IMAP vs POP3
July 1, 2017 at 1:57 PM #5795
I keep hearing that we should use IMAP instead of POP3 so that we can access our emails from more than one computer. The theory being that with IMAP the emails remain on the server, and with POP3 they are deleted from the server when you download them.
I guess my Thunderbird hasn’t been told this, so while I use POP3, I seem to access my email from different computers and email client installations.
In Thunderbird, in the server settings, there is an option “Leave messages on server” that can be checked off. And, it works! I have have gmail, Frontier, RR, and a couple other mailboxes and can see all my email on both my desktop and laptop.
In Gmail anyhow, they provide a ‘recent’ option so if you set up a new email client you don’t have to download all 30,000 emails out on the server.July 1, 2017 at 2:56 PM #5797
It was my understanding that IMAP is a superset of POP, so it should also be possible to keep a local copy of the messages when using IMAP.
With POP there’s also usually an option to “delete messages from the server after x days.”. I use POP with that option on my main desktop and set the other computers up with IMAP.
One advantage of IMAP is that other folders such as Sent, Drafts, and any others you create, will be synced between computers. With POP, if you wanted to look at your sent mail, you’d have to look at the exact computer and program you sent it from. That to me is the biggest argument in favor of IMAP. Of course you could always Cc yourself when sending mail.July 1, 2017 at 6:37 PM #5798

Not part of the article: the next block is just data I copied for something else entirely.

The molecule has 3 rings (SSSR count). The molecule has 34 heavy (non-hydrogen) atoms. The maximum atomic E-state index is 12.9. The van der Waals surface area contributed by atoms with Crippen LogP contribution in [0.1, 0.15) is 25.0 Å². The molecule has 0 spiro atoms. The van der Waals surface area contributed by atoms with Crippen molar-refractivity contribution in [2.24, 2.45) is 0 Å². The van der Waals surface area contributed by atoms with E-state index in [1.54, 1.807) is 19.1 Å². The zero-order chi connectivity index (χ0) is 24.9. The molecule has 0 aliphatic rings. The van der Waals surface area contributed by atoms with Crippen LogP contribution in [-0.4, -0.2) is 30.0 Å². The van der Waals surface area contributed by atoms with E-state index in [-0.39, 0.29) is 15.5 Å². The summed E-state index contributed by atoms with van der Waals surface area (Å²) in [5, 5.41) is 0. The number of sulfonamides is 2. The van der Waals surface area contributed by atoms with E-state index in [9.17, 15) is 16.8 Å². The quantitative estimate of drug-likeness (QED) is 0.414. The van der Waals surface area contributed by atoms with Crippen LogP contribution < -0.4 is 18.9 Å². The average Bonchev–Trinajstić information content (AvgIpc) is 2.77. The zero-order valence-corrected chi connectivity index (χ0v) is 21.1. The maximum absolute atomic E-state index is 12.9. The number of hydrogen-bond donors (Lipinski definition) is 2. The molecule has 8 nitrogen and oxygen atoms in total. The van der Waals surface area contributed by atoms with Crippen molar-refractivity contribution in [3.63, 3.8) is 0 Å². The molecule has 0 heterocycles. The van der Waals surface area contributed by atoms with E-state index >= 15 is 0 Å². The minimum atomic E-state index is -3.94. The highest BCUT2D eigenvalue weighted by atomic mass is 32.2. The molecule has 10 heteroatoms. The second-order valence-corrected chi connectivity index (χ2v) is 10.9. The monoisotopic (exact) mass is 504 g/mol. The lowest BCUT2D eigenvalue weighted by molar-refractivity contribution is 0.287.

No, IMAP and POP are quite distinct protocols. For starters, IMAP requires a tag for every command, many implementations choose consecutive integers (converted to text of course).
The whole idea of IMAP retaining mail while POP does not is an implementation choice for each. If you want, your POP client does not have to issue delete commands for messages received, and an IMAP could equally choose to delete everything it receives and work only from a local cache. The difference is that IMAP explicitly has commands for moving messages around, and if I’m not mistaken, for accepting messages from the client to be stored on the remote mail store. Because of this, it is rare for IMAP clients to automatically delete messages, as it is intended as a centralized repository for the mail for any one account.
If you see email on both/all your devices using POP, it just means it’s likely that none of them is set to delete mail from the post office after retrieval. It may be possible that software syncs between devices in that if some message is deleted from the post office, it gets rid of the local copy too, but none of that is required behavior by the protocol.
IMAP is generally preferred because of these conventions, so that as Christian says, there is a unified view of messages, folders, and generally everything; clients are typically programmed to keep a cache locally of the server contents, and is able to reconcile its cache with anything other IMAP clients do. So for example if you move a message from INBOX to Verizon on your mobile (let’s say it’s an email from Verizon telling you your bill is available for download), the desktop can see this move was made and update its display and cache accordingly. IIRC, the protocol allows constant connection and notifications of events like this.July 13, 2017 at 8:51 PM #5811
Thanks for the comments. By using IMAP, I can see where the syncing of the sent folder and such would be an advantage. But, with the amount of moving messages from one folder to another here, I think I might overload my broadband connection!
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